SOLD! for $3,840.00.
(Note: Prices realized include a buyer's premium.)
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- Low Estimate: $4,000.00
- High Estimate: $4,400.00
- Realized: $3,840.00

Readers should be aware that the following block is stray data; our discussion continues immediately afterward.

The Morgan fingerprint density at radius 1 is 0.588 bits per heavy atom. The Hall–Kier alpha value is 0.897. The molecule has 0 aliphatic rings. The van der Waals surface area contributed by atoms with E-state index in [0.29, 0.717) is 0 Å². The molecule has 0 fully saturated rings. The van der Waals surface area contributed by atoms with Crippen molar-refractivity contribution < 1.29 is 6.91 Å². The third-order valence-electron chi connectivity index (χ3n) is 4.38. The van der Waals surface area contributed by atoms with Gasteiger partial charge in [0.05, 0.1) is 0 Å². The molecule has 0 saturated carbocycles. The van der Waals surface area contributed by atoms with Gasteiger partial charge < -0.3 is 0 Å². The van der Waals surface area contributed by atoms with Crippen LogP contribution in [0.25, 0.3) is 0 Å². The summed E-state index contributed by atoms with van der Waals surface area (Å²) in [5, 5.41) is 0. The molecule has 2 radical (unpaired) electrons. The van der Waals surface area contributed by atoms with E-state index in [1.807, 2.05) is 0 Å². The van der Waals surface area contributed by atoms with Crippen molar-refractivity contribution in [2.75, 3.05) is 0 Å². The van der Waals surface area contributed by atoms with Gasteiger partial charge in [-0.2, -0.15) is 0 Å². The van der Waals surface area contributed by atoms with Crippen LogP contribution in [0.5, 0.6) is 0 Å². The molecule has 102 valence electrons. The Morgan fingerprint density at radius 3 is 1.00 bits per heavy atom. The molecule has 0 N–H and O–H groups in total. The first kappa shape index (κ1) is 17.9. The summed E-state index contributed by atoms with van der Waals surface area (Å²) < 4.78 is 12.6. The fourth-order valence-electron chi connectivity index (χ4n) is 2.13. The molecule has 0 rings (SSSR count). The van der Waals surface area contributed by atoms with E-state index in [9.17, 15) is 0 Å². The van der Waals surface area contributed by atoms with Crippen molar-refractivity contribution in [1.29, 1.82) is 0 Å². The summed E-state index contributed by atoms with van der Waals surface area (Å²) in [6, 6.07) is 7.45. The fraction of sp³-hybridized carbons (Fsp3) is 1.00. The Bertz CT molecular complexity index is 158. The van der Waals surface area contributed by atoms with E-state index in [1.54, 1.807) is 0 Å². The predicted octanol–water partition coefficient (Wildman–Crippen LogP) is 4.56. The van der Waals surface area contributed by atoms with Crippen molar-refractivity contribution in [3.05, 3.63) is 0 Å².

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Leon Dabo (New York/France, 1864-1960) oil on canvas tonalist nocturnal landscape, depicting an open field with a split rail fence in the foreground and trees and an illuminated house in the distance, and a dimly lit moon and stars in the sky. Signed lower left "Leon Dabo" together with the artist's monogram. Housed in a reeded Whistler style giltwood frame with linen liner. Sight: 26 3/8" H x 35" W. Framed: 37" H x 46" W. Provenance: the estate of Edith (Edie) M. Bass, Nashville, Tennessee. Biography: Born in Paris, France in 1865, Leon Dabo apprenticed in his father's Detroit studio, then divided his time between Paris and New York. He studied with the artist Pierre-Cecile Puvis de Chavannes, who advised him to learn decorative arts because, 'if you don't you won't eat and you will die.' Dabo focused on architectural decoration until the early 1900s, when he was invited to exhibit his landscapes in New York. He painted broad views of mountains and rivers that emphasized the changing effects of light on the landscape. These images appealed to nineteenth-century Americans, who saw the countryside gradually disappearing as a result of industrialization. Dabo exhibited extensively during his lifetime, both in group shows and as a solo artist, including at the 1913 Armory Show. His work was also on display at many museums including The Metropolitan Museum of Art, Museum of Fine Arts Boston, and the National Gallery of Art. The artist died in 1960 in New York City, and continues to be exhibited, praised, and widely collected today (Adapted from the Smithsonian American Art Museum biography of Dabo). Condition: Overall good condition. Some light scattered craquelure noted to canvas and some rippling to left and right side vertical margins. Two vertical repairs to canvas upper left margin, approximately 3/4" and 1/2" L. Overall light grime noted to front and back of canvas. UV light inspection reveals two areas of repair and restoration, coinciding with vertical repairs.